How You Gaze Beyond the Vast Time
Instrumentation: Solo Soprano Saxophone
Duration: 6.5 minutes
Date of Composition: 2009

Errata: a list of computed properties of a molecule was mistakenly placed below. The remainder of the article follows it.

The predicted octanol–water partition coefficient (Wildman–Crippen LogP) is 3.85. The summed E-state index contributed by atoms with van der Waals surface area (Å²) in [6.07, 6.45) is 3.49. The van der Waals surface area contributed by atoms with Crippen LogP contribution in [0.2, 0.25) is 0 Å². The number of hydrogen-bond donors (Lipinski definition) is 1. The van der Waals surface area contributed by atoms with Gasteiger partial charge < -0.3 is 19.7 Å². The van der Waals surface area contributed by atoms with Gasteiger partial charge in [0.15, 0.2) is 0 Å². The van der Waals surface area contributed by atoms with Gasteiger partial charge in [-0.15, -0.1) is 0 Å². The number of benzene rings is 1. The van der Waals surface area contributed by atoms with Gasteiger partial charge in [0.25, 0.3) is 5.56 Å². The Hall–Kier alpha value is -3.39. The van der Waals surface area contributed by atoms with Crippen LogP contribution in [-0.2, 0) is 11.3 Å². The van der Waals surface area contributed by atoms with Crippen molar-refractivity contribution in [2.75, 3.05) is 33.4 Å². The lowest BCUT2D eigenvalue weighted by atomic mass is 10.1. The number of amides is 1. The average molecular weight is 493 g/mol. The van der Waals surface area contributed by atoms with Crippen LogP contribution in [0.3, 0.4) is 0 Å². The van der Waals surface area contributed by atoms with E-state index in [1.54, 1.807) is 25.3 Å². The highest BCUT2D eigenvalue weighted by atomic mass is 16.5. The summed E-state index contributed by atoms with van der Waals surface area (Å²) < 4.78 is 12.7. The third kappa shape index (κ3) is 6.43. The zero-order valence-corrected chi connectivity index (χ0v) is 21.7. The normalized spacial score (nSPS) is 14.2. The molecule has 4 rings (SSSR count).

The title How You Gaze Beyond the Vast Time is taken from the American artist Cy Twombly’s massive Untitled Painting (“Say Goodbye Catullus, to the Shores of Asia Minor...”). I first used the line “How you gaze beyond the vast time” in a piece I wrote from 2006 entitled Ellipsis for nine players. This line is actually a splicing of two separate statements “how you gaze” and “beyond the vast time.” The first three words are inscribed at the top right of the canvas and the last four appear at the bottom. I have always liked the way in which these combined statements intersperse the visual and temporal, especially via the word “gaze.” The American Heritage Dictionary defines it as “a steady, fixed look.” This came to mind when Bill Conn asked me to write a piece commemorating the life of his grandmother. I imagined the enduring gaze of our departed loved ones, ever-present and seemingly existing “beyond the vast time.” The other image that came to mind was that of the horizon. In Twombly’s painting, crudely rendered boats move toward a large swath of nearly empty canvas, as though disappearing into the open sea. The instructions at the top of the score read, “steady, faint yet glowing – like a distant horizon.” I sought to create a slowly moving sound world in which the saxophone’s gently shifting pitches imply both the horizon we see and the infinite expanses beyond.